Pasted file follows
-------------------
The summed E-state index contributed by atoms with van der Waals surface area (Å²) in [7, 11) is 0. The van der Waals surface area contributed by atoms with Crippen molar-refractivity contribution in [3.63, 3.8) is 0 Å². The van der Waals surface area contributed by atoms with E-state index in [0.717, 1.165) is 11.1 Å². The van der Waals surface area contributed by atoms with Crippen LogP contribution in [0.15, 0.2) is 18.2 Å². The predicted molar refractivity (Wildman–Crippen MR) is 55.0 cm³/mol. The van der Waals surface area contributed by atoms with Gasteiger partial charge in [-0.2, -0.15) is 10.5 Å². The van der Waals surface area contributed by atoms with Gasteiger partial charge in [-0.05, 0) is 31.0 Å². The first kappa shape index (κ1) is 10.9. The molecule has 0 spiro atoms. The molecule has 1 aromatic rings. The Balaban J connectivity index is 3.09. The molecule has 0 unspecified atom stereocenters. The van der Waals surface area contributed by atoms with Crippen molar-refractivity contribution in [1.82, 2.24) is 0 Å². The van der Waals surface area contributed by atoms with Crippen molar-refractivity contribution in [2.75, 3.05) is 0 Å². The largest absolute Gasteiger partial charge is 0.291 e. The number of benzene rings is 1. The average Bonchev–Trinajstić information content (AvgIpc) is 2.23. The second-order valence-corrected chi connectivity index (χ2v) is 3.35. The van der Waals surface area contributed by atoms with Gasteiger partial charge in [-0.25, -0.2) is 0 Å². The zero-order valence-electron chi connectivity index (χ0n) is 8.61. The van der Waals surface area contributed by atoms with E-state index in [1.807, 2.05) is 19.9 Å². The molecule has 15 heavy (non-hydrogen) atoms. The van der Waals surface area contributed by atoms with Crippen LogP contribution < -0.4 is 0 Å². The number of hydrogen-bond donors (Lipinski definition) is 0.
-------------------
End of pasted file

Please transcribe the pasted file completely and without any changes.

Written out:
The summed E-state index contributed by atoms with van der Waals surface area (Å²) in [7, 11) is 0. The van der Waals surface area contributed by atoms with Crippen molar-refractivity contribution in [3.63, 3.8) is 0 Å². The van der Waals surface area contributed by atoms with E-state index in [0.717, 1.165) is 11.1 Å². The van der Waals surface area contributed by atoms with Crippen LogP contribution in [0.15, 0.2) is 18.2 Å². The predicted molar refractivity (Wildman–Crippen MR) is 55.0 cm³/mol. The van der Waals surface area contributed by atoms with Gasteiger partial charge in [-0.2, -0.15) is 10.5 Å². The van der Waals surface area contributed by atoms with Gasteiger partial charge in [-0.05, 0) is 31.0 Å². The first kappa shape index (κ1) is 10.9. The molecule has 0 spiro atoms. The molecule has 1 aromatic rings. The Balaban J connectivity index is 3.09. The molecule has 0 unspecified atom stereocenters. The van der Waals surface area contributed by atoms with Crippen molar-refractivity contribution in [1.82, 2.24) is 0 Å². The van der Waals surface area contributed by atoms with Crippen molar-refractivity contribution in [2.75, 3.05) is 0 Å². The largest absolute Gasteiger partial charge is 0.291 e. The number of benzene rings is 1. The average Bonchev–Trinajstić information content (AvgIpc) is 2.23. The second-order valence-corrected chi connectivity index (χ2v) is 3.35. The van der Waals surface area contributed by atoms with Gasteiger partial charge in [-0.25, -0.2) is 0 Å². The zero-order valence-electron chi connectivity index (χ0n) is 8.61. The van der Waals surface area contributed by atoms with E-state index in [1.807, 2.05) is 19.9 Å². The molecule has 15 heavy (non-hydrogen) atoms. The van der Waals surface area contributed by atoms with Crippen LogP contribution < -0.4 is 0 Å². The number of hydrogen-bond donors (Lipinski definition) is 0.